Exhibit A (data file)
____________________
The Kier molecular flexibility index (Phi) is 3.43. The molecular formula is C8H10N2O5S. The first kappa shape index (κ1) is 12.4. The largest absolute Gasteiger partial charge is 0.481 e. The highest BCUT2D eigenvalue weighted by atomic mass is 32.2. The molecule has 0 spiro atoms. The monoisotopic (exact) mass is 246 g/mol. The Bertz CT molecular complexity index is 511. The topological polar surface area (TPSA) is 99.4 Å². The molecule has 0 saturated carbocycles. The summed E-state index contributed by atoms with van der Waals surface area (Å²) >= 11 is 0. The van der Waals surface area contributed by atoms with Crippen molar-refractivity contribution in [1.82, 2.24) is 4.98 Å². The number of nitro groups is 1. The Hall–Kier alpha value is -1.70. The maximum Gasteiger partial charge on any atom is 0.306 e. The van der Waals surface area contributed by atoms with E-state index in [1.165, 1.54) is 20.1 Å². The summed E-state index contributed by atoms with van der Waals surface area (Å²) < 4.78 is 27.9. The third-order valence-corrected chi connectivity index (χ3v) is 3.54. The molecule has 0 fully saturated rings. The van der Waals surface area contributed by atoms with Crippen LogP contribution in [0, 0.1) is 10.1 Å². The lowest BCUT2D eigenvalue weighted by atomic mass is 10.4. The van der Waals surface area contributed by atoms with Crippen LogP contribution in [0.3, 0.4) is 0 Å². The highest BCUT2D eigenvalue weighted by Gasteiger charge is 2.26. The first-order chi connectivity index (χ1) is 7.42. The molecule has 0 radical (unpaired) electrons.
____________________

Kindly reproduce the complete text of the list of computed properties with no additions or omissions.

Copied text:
The Kier molecular flexibility index (Phi) is 3.43. The molecular formula is C8H10N2O5S. The first kappa shape index (κ1) is 12.4. The largest absolute Gasteiger partial charge is 0.481 e. The highest BCUT2D eigenvalue weighted by atomic mass is 32.2. The molecule has 0 spiro atoms. The monoisotopic (exact) mass is 246 g/mol. The Bertz CT molecular complexity index is 511. The topological polar surface area (TPSA) is 99.4 Å². The molecule has 0 saturated carbocycles. The summed E-state index contributed by atoms with van der Waals surface area (Å²) >= 11 is 0. The van der Waals surface area contributed by atoms with Crippen molar-refractivity contribution in [1.82, 2.24) is 4.98 Å². The number of nitro groups is 1. The Hall–Kier alpha value is -1.70. The maximum Gasteiger partial charge on any atom is 0.306 e. The van der Waals surface area contributed by atoms with E-state index in [1.165, 1.54) is 20.1 Å². The summed E-state index contributed by atoms with van der Waals surface area (Å²) < 4.78 is 27.9. The third-order valence-corrected chi connectivity index (χ3v) is 3.54. The molecule has 0 fully saturated rings. The van der Waals surface area contributed by atoms with Crippen LogP contribution in [0, 0.1) is 10.1 Å². The lowest BCUT2D eigenvalue weighted by atomic mass is 10.4. The van der Waals surface area contributed by atoms with Crippen LogP contribution in [0.3, 0.4) is 0 Å². The highest BCUT2D eigenvalue weighted by Gasteiger charge is 2.26. The first-order chi connectivity index (χ1) is 7.42. The molecule has 0 radical (unpaired) electrons.